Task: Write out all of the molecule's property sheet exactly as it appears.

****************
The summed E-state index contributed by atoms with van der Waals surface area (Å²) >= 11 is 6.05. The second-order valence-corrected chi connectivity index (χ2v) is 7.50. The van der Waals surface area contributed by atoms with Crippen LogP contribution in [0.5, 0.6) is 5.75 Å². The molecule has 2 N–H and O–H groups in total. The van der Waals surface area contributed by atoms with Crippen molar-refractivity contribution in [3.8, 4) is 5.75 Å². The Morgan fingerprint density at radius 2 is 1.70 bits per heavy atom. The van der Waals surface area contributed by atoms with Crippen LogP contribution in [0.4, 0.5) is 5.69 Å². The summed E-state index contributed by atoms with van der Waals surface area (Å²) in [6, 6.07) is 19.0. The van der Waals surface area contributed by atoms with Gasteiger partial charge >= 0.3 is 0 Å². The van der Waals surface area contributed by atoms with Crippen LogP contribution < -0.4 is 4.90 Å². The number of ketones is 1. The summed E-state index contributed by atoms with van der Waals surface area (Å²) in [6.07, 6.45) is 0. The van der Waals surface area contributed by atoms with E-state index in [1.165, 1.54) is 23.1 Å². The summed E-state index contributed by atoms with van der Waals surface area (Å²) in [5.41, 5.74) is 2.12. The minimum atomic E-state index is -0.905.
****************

The summed E-state index contributed by atoms with van der Waals surface area (Å²) >= 11 is 6.05. The second-order valence-corrected chi connectivity index (χ2v) is 7.50. The van der Waals surface area contributed by atoms with Crippen LogP contribution in [0.5, 0.6) is 5.75 Å². The molecule has 2 N–H and O–H groups in total. The van der Waals surface area contributed by atoms with Crippen molar-refractivity contribution in [3.8, 4) is 5.75 Å². The Morgan fingerprint density at radius 2 is 1.70 bits per heavy atom. The van der Waals surface area contributed by atoms with Crippen LogP contribution in [0.4, 0.5) is 5.69 Å². The summed E-state index contributed by atoms with van der Waals surface area (Å²) in [6, 6.07) is 19.0. The van der Waals surface area contributed by atoms with Gasteiger partial charge >= 0.3 is 0 Å². The van der Waals surface area contributed by atoms with Crippen LogP contribution < -0.4 is 4.90 Å². The number of ketones is 1. The summed E-state index contributed by atoms with van der Waals surface area (Å²) in [6.07, 6.45) is 0. The van der Waals surface area contributed by atoms with E-state index in [1.165, 1.54) is 23.1 Å². The summed E-state index contributed by atoms with van der Waals surface area (Å²) in [5.41, 5.74) is 2.12. The minimum atomic E-state index is -0.905.